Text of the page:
The immigration pact signed last week between the U.S. and Guatemala would likely change migration dynamics in the region, lessening the flow of asylum-seeking families but raising the number of single migrants who try to enter the U.S. undetected.
Under the “safe third country” agreement, Hondurans and Salvadorans would be required to apply for asylum in Guatemala instead of in the U.S. Asylum seekers from those countries apprehended at the U.S. southern border, mostly families, would be returned to Guatemala, U.S. and Guatemalan officials say…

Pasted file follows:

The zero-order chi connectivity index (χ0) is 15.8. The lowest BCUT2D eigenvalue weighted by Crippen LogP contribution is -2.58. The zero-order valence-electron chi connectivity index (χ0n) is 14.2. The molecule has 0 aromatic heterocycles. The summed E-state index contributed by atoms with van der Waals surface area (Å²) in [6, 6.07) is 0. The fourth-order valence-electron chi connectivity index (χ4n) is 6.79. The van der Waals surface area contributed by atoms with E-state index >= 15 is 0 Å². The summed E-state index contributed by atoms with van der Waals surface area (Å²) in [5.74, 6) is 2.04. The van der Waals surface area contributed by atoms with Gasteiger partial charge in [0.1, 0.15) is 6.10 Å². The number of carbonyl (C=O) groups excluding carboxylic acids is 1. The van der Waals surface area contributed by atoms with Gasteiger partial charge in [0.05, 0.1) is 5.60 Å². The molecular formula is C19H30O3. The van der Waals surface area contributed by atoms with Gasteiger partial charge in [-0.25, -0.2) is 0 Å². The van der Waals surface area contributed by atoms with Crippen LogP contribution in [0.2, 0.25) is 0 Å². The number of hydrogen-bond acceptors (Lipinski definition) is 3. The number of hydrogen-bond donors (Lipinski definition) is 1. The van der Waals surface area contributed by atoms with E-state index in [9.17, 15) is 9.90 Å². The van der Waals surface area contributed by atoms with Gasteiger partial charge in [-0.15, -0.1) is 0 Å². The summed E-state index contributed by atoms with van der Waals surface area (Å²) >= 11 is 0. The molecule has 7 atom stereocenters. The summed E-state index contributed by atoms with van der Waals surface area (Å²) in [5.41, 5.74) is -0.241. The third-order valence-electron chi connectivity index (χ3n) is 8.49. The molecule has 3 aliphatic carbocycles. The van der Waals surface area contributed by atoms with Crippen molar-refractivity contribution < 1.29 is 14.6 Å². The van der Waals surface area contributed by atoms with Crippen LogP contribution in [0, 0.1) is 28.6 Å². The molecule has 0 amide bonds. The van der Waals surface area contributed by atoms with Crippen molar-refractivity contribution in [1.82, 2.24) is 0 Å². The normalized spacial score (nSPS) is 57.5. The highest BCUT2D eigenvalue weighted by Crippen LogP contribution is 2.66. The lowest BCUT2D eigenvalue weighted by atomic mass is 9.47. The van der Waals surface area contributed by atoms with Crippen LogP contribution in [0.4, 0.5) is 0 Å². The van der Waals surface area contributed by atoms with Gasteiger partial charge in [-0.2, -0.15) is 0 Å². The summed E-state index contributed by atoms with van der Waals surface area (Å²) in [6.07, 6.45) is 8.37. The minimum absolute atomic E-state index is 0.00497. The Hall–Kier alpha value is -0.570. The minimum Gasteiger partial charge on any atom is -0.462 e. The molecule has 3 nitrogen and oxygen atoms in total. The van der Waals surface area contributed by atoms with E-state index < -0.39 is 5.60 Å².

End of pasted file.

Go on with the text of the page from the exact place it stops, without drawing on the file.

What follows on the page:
“Single adults and those with more resources may take a chance and get to the U.S. undetected,” the migrant shelter manager said.
The pact hasn’t gone into effect yet. Guatemalan Interior Minister Enrique Degenhart said details on how to implement the plan, such as the number of migrants expected to be sent to Guatemala, will be ready in the next two weeks. Acting Homeland Security Secretary Kevin McAleenan went to Guatemala City on Wednesday for a two-day visit to hash out the details with Guatemalan officials.